Some sources state that children would fill their boots with straw or food for Sleipnir and place them by the fire for the god and his magical horse to find as they flew through. Odin would then leave small gifts in the boots for the child as thanks.
Odin was also seen in some sources as the entity who brings winter to the world, with the help of a demonic creature known as the Dark Helper. It was this assistant who, like Santa and his helpers, decided who had been naughty and who nice – although the Dark Helper had the power to actually punish any wrong-doers he encountered. This idea proved to have legs, as we shall see.
The other Norse god associated with the Santa myth is Thor, the god of thunder, who also flew through the sky. Instead of a magical flying horse, Thor rode in an iron chariot pulled by the giant goats Tanngrisnir (Gnasher) and Tanngnjostr (Cracker). The similarities with Santa’s mode of transport are immediate and obvious (as are the influence on his reindeer as named by Clement Clarke Moore in his poem ‘Twas the Night Before Christmas).
The personification of the season
Next, we have another influence which has its roots in pre-Christian midwinter traditions. There seems to be some evidence that pagan peoples worshipped some kind of seasonal elemental spirit known as Old Man Winter, who later mutated into a personification of the season.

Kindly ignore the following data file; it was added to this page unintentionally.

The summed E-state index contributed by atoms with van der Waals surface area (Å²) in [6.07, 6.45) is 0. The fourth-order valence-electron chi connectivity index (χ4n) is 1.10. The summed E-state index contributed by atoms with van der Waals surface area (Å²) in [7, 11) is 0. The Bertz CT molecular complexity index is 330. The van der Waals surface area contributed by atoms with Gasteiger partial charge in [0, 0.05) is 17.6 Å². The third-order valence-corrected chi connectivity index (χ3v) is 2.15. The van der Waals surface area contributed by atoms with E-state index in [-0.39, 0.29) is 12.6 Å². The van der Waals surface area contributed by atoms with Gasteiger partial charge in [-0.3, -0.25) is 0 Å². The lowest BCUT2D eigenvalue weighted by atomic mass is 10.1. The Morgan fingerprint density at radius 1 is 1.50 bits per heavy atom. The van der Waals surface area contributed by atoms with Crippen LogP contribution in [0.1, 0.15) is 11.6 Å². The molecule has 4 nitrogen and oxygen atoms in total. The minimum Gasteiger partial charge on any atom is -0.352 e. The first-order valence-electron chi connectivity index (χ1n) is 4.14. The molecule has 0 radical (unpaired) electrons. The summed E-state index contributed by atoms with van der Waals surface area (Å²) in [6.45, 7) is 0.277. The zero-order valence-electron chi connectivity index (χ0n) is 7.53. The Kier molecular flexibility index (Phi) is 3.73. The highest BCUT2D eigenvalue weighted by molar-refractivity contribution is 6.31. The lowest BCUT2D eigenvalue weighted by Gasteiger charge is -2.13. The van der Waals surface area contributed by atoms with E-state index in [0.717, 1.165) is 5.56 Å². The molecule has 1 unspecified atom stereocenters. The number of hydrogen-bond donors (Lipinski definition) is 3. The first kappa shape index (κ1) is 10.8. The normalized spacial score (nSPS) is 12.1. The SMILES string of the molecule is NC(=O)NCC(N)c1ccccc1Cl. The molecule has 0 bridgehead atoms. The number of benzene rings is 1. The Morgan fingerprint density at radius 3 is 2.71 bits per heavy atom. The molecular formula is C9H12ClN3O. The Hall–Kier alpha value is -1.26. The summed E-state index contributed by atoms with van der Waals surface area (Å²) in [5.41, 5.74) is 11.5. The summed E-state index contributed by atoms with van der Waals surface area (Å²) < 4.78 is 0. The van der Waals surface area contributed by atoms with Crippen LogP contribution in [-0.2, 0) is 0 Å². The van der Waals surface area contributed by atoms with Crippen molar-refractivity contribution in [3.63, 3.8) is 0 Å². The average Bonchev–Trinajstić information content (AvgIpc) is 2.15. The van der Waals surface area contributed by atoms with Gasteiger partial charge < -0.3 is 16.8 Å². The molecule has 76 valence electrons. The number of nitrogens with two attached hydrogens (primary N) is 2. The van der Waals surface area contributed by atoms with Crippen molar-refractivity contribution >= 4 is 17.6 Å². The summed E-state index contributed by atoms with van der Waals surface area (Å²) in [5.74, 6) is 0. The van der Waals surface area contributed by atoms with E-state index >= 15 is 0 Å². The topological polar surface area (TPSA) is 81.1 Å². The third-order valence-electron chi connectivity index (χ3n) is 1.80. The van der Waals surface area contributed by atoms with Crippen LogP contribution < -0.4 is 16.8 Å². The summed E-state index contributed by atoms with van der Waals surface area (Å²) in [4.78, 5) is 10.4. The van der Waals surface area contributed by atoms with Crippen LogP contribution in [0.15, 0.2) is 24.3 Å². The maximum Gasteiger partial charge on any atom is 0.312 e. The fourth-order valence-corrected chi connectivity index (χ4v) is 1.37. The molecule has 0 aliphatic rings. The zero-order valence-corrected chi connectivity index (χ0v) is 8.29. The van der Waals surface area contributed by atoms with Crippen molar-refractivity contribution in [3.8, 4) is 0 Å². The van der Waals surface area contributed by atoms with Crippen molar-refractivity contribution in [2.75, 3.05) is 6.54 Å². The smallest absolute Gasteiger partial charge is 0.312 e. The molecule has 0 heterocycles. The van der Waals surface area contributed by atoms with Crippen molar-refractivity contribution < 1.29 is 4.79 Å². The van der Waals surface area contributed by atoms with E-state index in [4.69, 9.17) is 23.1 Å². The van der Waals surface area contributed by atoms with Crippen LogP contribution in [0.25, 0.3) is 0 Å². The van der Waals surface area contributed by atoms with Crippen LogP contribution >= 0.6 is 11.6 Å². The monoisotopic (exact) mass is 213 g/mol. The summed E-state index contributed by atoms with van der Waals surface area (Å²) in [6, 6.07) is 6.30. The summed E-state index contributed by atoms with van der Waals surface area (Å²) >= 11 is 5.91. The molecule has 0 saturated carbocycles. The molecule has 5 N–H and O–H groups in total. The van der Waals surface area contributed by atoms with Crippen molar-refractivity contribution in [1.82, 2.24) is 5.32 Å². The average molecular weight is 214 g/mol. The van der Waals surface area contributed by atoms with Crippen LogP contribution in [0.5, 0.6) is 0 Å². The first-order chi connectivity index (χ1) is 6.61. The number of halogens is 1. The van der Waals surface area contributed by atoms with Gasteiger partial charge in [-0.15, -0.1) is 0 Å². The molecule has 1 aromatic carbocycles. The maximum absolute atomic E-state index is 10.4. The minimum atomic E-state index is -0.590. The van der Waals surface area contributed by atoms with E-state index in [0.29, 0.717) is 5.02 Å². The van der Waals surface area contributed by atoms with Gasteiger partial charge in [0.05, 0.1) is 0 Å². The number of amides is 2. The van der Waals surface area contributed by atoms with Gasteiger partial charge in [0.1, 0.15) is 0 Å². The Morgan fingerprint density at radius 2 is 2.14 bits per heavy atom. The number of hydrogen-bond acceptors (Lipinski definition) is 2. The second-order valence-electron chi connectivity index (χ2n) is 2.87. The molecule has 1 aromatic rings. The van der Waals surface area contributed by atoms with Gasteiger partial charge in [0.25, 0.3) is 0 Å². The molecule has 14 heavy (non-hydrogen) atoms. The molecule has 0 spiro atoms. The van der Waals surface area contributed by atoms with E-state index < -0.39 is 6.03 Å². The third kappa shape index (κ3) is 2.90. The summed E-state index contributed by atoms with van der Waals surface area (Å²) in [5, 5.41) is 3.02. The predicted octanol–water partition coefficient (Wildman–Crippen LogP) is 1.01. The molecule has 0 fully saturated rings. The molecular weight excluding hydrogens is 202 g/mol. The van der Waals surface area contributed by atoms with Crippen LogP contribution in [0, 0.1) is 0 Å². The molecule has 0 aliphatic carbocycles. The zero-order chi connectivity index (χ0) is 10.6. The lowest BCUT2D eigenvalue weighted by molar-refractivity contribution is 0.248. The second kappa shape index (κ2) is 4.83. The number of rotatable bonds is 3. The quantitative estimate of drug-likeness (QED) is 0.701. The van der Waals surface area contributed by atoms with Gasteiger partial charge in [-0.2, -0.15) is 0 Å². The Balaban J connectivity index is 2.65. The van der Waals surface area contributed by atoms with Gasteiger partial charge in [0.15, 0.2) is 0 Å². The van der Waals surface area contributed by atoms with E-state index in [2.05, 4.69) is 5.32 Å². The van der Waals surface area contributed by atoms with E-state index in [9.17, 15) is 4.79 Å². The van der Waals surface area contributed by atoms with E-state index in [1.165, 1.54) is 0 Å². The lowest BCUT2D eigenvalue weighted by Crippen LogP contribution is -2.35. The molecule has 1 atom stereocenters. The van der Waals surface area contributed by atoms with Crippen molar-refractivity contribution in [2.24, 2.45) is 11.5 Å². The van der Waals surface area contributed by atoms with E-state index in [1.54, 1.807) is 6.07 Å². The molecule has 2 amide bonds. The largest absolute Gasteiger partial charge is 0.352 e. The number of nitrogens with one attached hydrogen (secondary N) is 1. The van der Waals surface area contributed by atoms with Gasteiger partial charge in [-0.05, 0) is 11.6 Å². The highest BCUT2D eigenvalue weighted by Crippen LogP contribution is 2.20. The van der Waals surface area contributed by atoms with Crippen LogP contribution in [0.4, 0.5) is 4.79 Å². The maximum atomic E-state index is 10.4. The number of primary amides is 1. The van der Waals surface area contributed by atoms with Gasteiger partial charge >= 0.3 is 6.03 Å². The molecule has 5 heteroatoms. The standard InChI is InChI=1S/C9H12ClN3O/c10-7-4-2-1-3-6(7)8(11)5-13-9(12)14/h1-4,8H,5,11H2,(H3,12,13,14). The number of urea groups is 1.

By the 16th century in Britain, this personification was known as ‘Sir Christemas’ and later he became (in combination with the figure of St Nicholas and the Norse gods) known as ‘Father Christmas’.
As a result of the Medieval love of balance in all things (heaven and hell, rich and poor etc), Father Christmas was seen as being in a position where he had to figure out the good and the bad within each community and reward or punish accordingly.
Of course, he needed some help with this, so the idea of the Dark Helper re-emerged from Norse myth – only this time, the church depicted him in a Christianised form as a demon enslaved by St Nicholas. Often known as ‘Black Peter’, the Medieval Dark Helper was basically an antithesis of Father Christmas and thus the darker side of a character we only associate with goodness and happiness today.
But Father Christmas was a different character in other ways during the late Medieval and Early Modern period. Rather than the gift-giver of today, this Father Christmas was the leader and overseer of Christmas celebrations in the community.
And he was depicted in a myriad of different ways – tall, short, fat, thin, appearing as an elf or troll, in pagan forms as a druid or the Green Man, as a drunken man pulled in his sleigh by turkeys (!), and as the jolly ‘Lord Christmas’ (much of which reminds me of the Ghost of Christmas Present in Charles Dickens’s A Christmas Carol).
The 19th century Santa
By the 19th century, all these influences were coming together to create the Santa Claus we know today. He is really an American invention, via Holland. The Dutch character Sinterklaas, another variation on St Nicholas, had crossed the Atlantic with Dutch settlers by the early 19th century and was rapidly merged with the British Father Christmas, eventually emerging as Santa Claus.
A lot of the imagery now associated with Santa was introduced into Anglo-American culture by the still-popular Christmas poem ‘Twas the Night Before Christmas, which was written by the Episcopalian minister Clement Clarke Moore for his own children and published in the early 1820’s.
Forty years later, the American magazine Harper’s Weekly published a picture of a bearded, fat, jolly Santa by the artists Thomas Nast, one of the earliest of such now-familiar depictions. This view of everyone’s favourite gift-giver has gone from strength to strength, and Christmas wouldn’t be Christmas without it…